Metropark (Iselin), NJ (MET)
Located southwest of Newark, Metropark is adjacent to the crossing of the Garden State Parkway and the Lincoln Highway, as well as to numerous office parks.
100 Middlesex-Essex Turnpike
Iselin, NJ 08830
Annual Station Ridership (FY 2017): 369,088
- Facility Ownership: New Jersey Transit Corporation
- Parking Lot Ownership: New Jersey Transit Corporation
- Platform Ownership: New Jersey Transit Corporation
- Track Ownership: Amtrak
For information about Amtrak fares and schedules, please call 1-800-USA-RAIL (1-800-872-7245).
Opened in November 1971, Metropark is one of a handful of stations on the Northeast Corridor that was planned with the automobile commuter in mind. In this regard, it can be grouped with the Westwood-Route 128 station outside of Boston and New Carrollton near Washington, D.C. All were constructed on the outer edges of metropolitan areas in the hope of attracting new riders who had moved out of the city and into the growing suburbs. Key to their success was a railroad’s ability to acquire inexpensive parcels, adjacent to new highways, which were large enough to hold both a station and a spacious parking lot. Located 15 miles southwest of Newark in Woodbridge Township, the Metropark site is adjacent to the crossing of the Garden State Parkway and the Lincoln Highway (State Route 27). Since the site was also in a distant New York City suburb, it could potentially be developed as an office park that would attract major corporate clients.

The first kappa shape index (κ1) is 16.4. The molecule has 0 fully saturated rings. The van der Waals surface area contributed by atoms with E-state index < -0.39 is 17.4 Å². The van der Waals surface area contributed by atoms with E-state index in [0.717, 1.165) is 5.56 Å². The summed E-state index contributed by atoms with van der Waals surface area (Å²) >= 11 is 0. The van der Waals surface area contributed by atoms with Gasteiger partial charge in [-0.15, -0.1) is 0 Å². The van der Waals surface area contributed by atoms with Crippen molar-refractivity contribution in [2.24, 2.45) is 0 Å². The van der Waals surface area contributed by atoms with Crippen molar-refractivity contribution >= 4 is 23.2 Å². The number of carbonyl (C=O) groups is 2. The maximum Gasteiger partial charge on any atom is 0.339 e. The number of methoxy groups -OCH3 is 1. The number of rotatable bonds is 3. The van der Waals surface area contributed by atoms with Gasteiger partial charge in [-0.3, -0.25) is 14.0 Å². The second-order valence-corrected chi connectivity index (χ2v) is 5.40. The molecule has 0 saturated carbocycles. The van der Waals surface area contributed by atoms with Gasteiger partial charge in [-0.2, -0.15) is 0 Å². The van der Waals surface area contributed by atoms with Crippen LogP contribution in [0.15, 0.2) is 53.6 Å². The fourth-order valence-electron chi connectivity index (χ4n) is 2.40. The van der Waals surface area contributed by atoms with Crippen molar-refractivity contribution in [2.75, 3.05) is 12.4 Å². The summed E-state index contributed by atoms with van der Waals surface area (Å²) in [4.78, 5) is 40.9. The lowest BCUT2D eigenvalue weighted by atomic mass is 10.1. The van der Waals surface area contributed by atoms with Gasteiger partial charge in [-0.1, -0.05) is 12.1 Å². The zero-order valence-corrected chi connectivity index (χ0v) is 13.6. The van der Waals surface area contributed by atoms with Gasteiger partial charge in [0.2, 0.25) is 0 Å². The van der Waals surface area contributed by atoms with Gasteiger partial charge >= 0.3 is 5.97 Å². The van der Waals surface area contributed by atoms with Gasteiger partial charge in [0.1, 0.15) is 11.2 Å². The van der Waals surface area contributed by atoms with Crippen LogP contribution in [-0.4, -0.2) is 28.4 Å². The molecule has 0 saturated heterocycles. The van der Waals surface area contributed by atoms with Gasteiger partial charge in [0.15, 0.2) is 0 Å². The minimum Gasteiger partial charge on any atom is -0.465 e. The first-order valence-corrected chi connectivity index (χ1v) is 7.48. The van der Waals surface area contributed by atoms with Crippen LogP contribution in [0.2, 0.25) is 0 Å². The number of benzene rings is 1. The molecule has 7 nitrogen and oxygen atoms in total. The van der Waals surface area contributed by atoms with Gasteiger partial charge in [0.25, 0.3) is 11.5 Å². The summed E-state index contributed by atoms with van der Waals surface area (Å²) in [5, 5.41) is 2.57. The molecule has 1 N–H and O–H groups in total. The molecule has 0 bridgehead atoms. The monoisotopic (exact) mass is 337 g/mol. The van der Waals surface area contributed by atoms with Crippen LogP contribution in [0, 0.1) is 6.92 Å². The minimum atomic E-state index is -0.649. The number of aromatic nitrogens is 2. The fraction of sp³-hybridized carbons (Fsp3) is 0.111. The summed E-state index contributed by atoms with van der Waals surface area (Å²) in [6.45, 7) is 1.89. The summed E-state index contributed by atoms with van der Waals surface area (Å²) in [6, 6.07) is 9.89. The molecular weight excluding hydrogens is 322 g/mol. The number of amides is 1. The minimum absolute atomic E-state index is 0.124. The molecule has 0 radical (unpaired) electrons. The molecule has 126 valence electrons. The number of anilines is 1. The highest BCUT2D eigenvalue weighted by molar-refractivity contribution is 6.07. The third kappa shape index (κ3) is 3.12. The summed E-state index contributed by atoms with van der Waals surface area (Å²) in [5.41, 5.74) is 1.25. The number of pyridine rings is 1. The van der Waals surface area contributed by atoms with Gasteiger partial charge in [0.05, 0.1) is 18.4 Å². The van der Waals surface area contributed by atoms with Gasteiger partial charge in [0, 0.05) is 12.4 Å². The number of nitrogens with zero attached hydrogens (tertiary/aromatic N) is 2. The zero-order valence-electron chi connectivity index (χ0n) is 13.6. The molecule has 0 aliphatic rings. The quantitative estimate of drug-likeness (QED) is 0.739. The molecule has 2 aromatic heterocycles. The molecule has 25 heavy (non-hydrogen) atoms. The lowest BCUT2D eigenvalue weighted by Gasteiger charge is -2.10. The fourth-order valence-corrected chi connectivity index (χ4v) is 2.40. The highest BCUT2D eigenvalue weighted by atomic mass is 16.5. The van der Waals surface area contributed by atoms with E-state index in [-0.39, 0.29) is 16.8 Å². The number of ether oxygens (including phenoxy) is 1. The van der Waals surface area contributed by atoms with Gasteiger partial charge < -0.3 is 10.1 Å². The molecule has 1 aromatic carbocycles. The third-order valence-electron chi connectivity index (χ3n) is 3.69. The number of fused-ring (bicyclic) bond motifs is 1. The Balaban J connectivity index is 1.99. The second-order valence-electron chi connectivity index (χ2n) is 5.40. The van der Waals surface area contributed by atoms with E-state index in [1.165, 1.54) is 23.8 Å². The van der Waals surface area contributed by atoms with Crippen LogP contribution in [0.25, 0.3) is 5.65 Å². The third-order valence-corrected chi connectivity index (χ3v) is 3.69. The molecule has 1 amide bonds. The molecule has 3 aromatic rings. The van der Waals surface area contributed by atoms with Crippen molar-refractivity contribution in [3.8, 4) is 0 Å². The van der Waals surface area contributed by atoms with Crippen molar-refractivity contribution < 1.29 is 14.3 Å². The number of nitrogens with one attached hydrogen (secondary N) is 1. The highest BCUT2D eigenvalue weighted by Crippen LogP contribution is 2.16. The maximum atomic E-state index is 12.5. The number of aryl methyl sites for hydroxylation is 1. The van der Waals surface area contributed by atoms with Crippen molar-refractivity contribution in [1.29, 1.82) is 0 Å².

Metropark gave business persons living in the suburbs access to the Penn Central Railroad’s new high-speed Metroliner Service. In 1968, the New York Central Railroad and the Pennsylvania Railroad, once known as great rivals, had merged to form Penn Central. With the assistance of the federal government, the company developed the electric-powered Metroliners for use on its busy main line between Washington, D.C. and New York City. With hourly service and luxurious new cars, it was a viable competitor to regional airlines. Stations such as Metropark and New Carrollton were built to test the potential market for high-speed rail services from stations with good highway access. In 1972, Metropark also became a stop on local commuter services, therefore resulting in the closure of the nearby Islen and Colonia stations.
A groundbreaking ceremony took place on August 20, 1969, and was attended by the Director of the U.S. Department of Transportation’s Office of High Speed Ground Transportation, the Commissioner of the New Jersey Department of Transportation, and other state and local officials. The $2.6 million cost of the station was split between the U.S. Department of Transportation and the state of New Jersey. The former paid for the high-level platforms, shelters, and lighting, as well as the pedestrian tunnel that runs underneath the tracks; the latter financed the construction of the station building. Years later, the surface parking lot was replaced by higher capacity, multi-story parking garages.
Designed by Murray Leibowitz, the brown brick station contains a ticketing desk, waiting room, and small concessions area. Floor-to-ceiling windows allow abundant natural light to enter while the roof’s deep overhang protects passengers from inclement weather as they wait outside. In a nod to late 19th and early 20th century depots found across the country, a clock tower stands just north of the building. The four clock faces are set into an intricate latticework whose lightness strongly contrasts with the tower’s solid brick construction. Passengers can access the platforms on the embankment from numerous staircases and elevators. Covered walkways directly link the platforms with the parking garages.